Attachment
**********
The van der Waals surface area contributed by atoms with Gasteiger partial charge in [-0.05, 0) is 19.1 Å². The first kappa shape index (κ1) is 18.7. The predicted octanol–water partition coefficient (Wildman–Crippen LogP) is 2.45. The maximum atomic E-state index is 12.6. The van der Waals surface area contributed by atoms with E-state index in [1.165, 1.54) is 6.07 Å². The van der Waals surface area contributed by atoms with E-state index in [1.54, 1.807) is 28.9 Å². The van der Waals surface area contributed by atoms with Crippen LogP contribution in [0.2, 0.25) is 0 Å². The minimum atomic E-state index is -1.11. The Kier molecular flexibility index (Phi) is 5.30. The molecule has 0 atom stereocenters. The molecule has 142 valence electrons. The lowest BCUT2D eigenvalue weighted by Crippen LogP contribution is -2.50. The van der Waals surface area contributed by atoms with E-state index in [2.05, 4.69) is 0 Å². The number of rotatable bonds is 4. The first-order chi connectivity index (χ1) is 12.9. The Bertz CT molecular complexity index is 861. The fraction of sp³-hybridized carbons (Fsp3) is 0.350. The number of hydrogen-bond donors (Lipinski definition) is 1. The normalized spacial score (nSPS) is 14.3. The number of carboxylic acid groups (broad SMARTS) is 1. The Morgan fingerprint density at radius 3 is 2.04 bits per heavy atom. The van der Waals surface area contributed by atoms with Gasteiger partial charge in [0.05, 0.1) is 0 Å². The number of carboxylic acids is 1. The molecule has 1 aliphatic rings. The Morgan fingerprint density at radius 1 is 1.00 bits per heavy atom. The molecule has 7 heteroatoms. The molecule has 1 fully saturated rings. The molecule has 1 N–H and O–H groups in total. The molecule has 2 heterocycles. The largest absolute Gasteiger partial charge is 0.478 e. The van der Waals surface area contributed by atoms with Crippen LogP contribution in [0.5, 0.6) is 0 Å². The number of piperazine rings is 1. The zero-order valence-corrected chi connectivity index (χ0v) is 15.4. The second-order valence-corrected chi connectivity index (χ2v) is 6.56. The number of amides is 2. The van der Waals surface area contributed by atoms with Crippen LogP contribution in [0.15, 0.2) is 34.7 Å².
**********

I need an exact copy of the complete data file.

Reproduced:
The van der Waals surface area contributed by atoms with Gasteiger partial charge in [-0.05, 0) is 19.1 Å². The first kappa shape index (κ1) is 18.7. The predicted octanol–water partition coefficient (Wildman–Crippen LogP) is 2.45. The maximum atomic E-state index is 12.6. The van der Waals surface area contributed by atoms with E-state index in [1.165, 1.54) is 6.07 Å². The van der Waals surface area contributed by atoms with E-state index in [1.54, 1.807) is 28.9 Å². The van der Waals surface area contributed by atoms with Crippen LogP contribution in [0.2, 0.25) is 0 Å². The minimum atomic E-state index is -1.11. The Kier molecular flexibility index (Phi) is 5.30. The molecule has 0 atom stereocenters. The molecule has 142 valence electrons. The lowest BCUT2D eigenvalue weighted by Crippen LogP contribution is -2.50. The van der Waals surface area contributed by atoms with E-state index in [2.05, 4.69) is 0 Å². The number of rotatable bonds is 4. The first-order chi connectivity index (χ1) is 12.9. The Bertz CT molecular complexity index is 861. The fraction of sp³-hybridized carbons (Fsp3) is 0.350. The number of hydrogen-bond donors (Lipinski definition) is 1. The normalized spacial score (nSPS) is 14.3. The number of carboxylic acid groups (broad SMARTS) is 1. The Morgan fingerprint density at radius 3 is 2.04 bits per heavy atom. The van der Waals surface area contributed by atoms with Gasteiger partial charge in [0.05, 0.1) is 0 Å². The number of carboxylic acids is 1. The molecule has 1 aliphatic rings. The Morgan fingerprint density at radius 1 is 1.00 bits per heavy atom. The molecule has 7 heteroatoms. The molecule has 1 fully saturated rings. The molecule has 1 N–H and O–H groups in total. The molecule has 2 heterocycles. The largest absolute Gasteiger partial charge is 0.478 e. The van der Waals surface area contributed by atoms with Crippen LogP contribution in [0.5, 0.6) is 0 Å². The number of piperazine rings is 1. The zero-order valence-corrected chi connectivity index (χ0v) is 15.4. The second-order valence-corrected chi connectivity index (χ2v) is 6.56. The number of amides is 2. The van der Waals surface area contributed by atoms with Crippen LogP contribution in [0.15, 0.2) is 34.7 Å².